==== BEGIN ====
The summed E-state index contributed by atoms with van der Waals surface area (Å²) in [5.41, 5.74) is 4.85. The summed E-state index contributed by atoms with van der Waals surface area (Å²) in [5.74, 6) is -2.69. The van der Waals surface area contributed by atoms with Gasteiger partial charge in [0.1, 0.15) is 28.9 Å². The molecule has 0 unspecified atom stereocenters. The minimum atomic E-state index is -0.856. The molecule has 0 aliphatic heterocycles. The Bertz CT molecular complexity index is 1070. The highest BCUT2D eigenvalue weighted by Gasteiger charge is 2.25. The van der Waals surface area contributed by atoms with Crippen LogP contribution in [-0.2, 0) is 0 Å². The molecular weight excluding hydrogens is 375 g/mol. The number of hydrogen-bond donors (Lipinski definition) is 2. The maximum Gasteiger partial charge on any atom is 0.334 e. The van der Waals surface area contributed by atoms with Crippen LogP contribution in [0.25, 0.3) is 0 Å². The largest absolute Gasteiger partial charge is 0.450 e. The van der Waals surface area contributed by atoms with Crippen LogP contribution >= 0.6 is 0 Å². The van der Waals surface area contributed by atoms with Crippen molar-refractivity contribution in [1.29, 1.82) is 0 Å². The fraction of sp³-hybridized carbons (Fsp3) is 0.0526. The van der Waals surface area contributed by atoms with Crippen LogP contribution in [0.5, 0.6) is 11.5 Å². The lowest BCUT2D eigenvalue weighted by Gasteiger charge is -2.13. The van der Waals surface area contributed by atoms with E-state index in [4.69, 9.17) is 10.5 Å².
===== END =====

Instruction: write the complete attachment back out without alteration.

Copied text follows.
The summed E-state index contributed by atoms with van der Waals surface area (Å²) in [5.41, 5.74) is 4.85. The summed E-state index contributed by atoms with van der Waals surface area (Å²) in [5.74, 6) is -2.69. The van der Waals surface area contributed by atoms with Gasteiger partial charge in [0.1, 0.15) is 28.9 Å². The molecule has 0 unspecified atom stereocenters. The minimum atomic E-state index is -0.856. The molecule has 0 aliphatic heterocycles. The Bertz CT molecular complexity index is 1070. The highest BCUT2D eigenvalue weighted by Gasteiger charge is 2.25. The van der Waals surface area contributed by atoms with Crippen LogP contribution in [-0.2, 0) is 0 Å². The molecular weight excluding hydrogens is 375 g/mol. The number of hydrogen-bond donors (Lipinski definition) is 2. The maximum Gasteiger partial charge on any atom is 0.334 e. The van der Waals surface area contributed by atoms with Crippen LogP contribution in [0.25, 0.3) is 0 Å². The largest absolute Gasteiger partial charge is 0.450 e. The van der Waals surface area contributed by atoms with Crippen LogP contribution >= 0.6 is 0 Å². The van der Waals surface area contributed by atoms with Crippen molar-refractivity contribution in [1.29, 1.82) is 0 Å². The fraction of sp³-hybridized carbons (Fsp3) is 0.0526. The van der Waals surface area contributed by atoms with Crippen LogP contribution in [0.5, 0.6) is 11.5 Å². The lowest BCUT2D eigenvalue weighted by Gasteiger charge is -2.13. The van der Waals surface area contributed by atoms with E-state index in [4.69, 9.17) is 10.5 Å².